My personal progressI had several intentions at the beginning of the year – namely to lose weight and incorporate healthy eating habits into my life, take my business and blog to the next level – become my own boss, write an ebook for Motivated Sista, start a committed relationship, and improve my cooking skills. I was supposed to focus on weight loss first, but that was the goal that fell by the wayside. I feel that I’m in a good place with growing my blog audience and learning effective ways to generate enough income from other online ventures to become my own boss. I made several Sunday dinners to improve my cooking skills. And I’ve been slowly and surely working on my ebook.
But I didn’t make much headway with regard to changing my eating habits, working out more or dating. It was easy to make excuses for not going to the gym, blaming my lack of progress on having issues with my car, or not knowing what to eat to be healthy, on and on. The excuses don’t really matter, its how I react to the realization that I’ve been making them that’s important.
One huge setback I had was during the snow storm we had back in February. I indulged myself in vacation-mode thinking during that time, to my detriment. The difference between a vacation and those days we had off is that when you’re planning a vacation, you plan for your absence and know the precise duration that you’ll be away from your tasks. What I did, however, was immerse myself with unproductive habits for an indefinite period of time. As a result, I derailed my fitness and healthy eating habits, my sleep pattern and even my writing flow for Motivated Sista. Even though it was only a week and a half, that mindset definitely wreaked havoc on my goals. Now it’s time to get back on track.
Faith, Focus, Persistence and Determination.
Since I felt uninspired to change my eating habits, I relied on meal plans from Oxygen Magazine. There is a 3-month series that promises to change your body and the way you eat. This is the end of my first week on the plan, and so far I’ve been doing great. This shows me the importance of not only relying on the expertise of others, being open to ideas that don’t sound appealing, but also to make things easier for myself – in essence, ‘work smarter not harder’.
Multi-tasking doesn’t work for me. I need to fully focus on one goal at a time. Because what ends up happening is distraction – the goals that are not currently in front of me get forgotten as I’m fully absorbed in the tasks that are before me. And I don’t feel there’s anything wrong with that, I just need to work with my unique personality and habits to get to where I’m trying to go.
As far as dating, that’s a goal that has a few layers for me. I’m not timid about going out by myself, but I feel anxiety when among a group of people. It doesn’t matter if I know the people around me or not, group settings rattle my nerves. But I have to get over it if I’m going to succeed in meeting new people. The advice I constantly hear is “do what you love and you’ll meet people that way”, so I’m planning to attend new events to not only participate in activities that I’ve been dying to participate in, but also to meet new people outside of the circles I’m already in.
So how is 2010 shaping up for you? Take an opportunity to review your progress on your goals, improve the areas that need improvement, and pat yourself on the back for the progress you’ve made so far. How will you revise your approach to reach your goals, based on your self-reflection?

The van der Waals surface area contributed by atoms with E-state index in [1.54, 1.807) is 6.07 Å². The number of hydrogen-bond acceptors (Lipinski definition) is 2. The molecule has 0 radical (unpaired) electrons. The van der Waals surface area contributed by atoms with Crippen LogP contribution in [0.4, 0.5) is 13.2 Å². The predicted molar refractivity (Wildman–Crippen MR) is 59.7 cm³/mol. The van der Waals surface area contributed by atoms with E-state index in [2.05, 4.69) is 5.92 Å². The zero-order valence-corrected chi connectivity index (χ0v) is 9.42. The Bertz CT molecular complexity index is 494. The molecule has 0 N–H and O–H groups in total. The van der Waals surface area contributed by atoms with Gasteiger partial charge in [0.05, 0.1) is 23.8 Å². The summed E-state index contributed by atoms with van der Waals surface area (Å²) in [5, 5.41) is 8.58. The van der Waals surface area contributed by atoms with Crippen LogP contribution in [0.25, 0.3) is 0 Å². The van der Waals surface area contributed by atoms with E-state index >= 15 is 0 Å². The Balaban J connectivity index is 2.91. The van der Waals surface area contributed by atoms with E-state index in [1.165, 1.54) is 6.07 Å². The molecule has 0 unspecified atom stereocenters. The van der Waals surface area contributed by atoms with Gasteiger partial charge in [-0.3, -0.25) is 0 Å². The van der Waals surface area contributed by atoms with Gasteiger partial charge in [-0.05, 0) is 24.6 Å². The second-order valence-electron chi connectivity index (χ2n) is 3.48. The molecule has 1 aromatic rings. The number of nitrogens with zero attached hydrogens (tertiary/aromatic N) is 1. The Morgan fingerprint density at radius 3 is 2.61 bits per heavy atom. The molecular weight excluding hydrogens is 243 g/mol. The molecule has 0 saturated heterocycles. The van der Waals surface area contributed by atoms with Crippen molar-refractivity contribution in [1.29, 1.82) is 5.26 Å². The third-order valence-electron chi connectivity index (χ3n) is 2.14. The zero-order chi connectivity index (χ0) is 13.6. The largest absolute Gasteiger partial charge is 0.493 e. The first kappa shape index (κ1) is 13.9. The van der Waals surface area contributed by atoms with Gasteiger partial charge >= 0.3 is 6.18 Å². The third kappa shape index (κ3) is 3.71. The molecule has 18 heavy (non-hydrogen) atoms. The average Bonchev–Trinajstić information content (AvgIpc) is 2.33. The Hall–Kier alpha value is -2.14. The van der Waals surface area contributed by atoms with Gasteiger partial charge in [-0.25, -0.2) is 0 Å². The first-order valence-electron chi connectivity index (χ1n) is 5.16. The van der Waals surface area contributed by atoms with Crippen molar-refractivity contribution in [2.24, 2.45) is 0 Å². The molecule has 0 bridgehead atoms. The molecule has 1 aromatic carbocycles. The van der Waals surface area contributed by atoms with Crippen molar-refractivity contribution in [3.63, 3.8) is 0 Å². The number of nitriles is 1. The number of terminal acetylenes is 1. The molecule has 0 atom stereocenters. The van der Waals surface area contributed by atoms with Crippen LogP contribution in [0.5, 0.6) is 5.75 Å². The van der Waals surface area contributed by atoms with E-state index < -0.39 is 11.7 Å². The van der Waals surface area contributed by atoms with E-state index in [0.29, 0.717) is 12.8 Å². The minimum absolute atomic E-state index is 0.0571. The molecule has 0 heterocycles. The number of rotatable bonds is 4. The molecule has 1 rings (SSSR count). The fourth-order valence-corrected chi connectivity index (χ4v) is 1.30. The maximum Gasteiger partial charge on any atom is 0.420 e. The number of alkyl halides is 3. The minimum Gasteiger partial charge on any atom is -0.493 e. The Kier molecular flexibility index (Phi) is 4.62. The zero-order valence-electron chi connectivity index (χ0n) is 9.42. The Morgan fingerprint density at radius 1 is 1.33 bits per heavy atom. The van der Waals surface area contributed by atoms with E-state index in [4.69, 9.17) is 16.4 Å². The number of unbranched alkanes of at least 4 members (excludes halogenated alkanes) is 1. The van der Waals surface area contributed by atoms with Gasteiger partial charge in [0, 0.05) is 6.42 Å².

The same messages are swirling round and round the mental merry-go-round you have upstairs. I honestly think that most people aren’t aware that they can slow down the momentum of their thoughts, or stop the ride altogether.
The thing is, most of the thoughts you think didn’t even come from your own mind – they passed to you from the opinions and actions of others. How many times have you heard the following:
- money doesn’t grow on trees
- you have to work smarter, not harder
- no pain, no gain
- the only way I’ll date (insert ethnic group that’s not your own) men is if they look like (insert ridiculously fine actor).
- I’m just gonna wait on the Lord
- black people don’t do that
- those (insert ethnic group that’s not your own) will put up with more than black women will
- I’ll only do it if it fulfills God’s purpose for my life
- only rich or lucky people live that way
- I have to prepare for a husband
Were any of these familiar thoughts ones you originated? Or did your mom, friends, teachers, significant other and coworkers repeat them until they stuck with you?
Think about it for a second.
Why are we defining our lives using someone else’s thoughts? Or using criteria that helped people survive in the past, but are not relevant today? Or, even more important, are a part of a guerilla marketing plan to keep people where the marketers want them to be (following the latest diet fad, contributing to their cause, or following their system instead of someone else’s)?
How To Wipe Your SlateSimply put, question the generalizations and preconceived notions that come to your mind. How is money the root of all evil? Why do some people get ahead and others don’t – is it really luck or are there other factors at play? Where are some of these sayings located in the Bible? Ultimately, who determines how things are supposed to be, and do they always correspond to that person’s idea? If they don’t, why don’t they? Could it be that you’re the exception to the rule – or that the pre-conceived rule doesn’t actually exist?
Alot of the tenets behind improving your mindset involve getting a grip on what’s floating through your mind. And one way to control those thoughts is recognize when they’re not even your thoughts. Once you do that, endeavor to define those thoughts as uniquely your own. The case may be that you believe the thought and want it to remain. There’s nothing wrong with that at all, as long as you consciously choose the thought and not just accept what’s been forced upon you by society.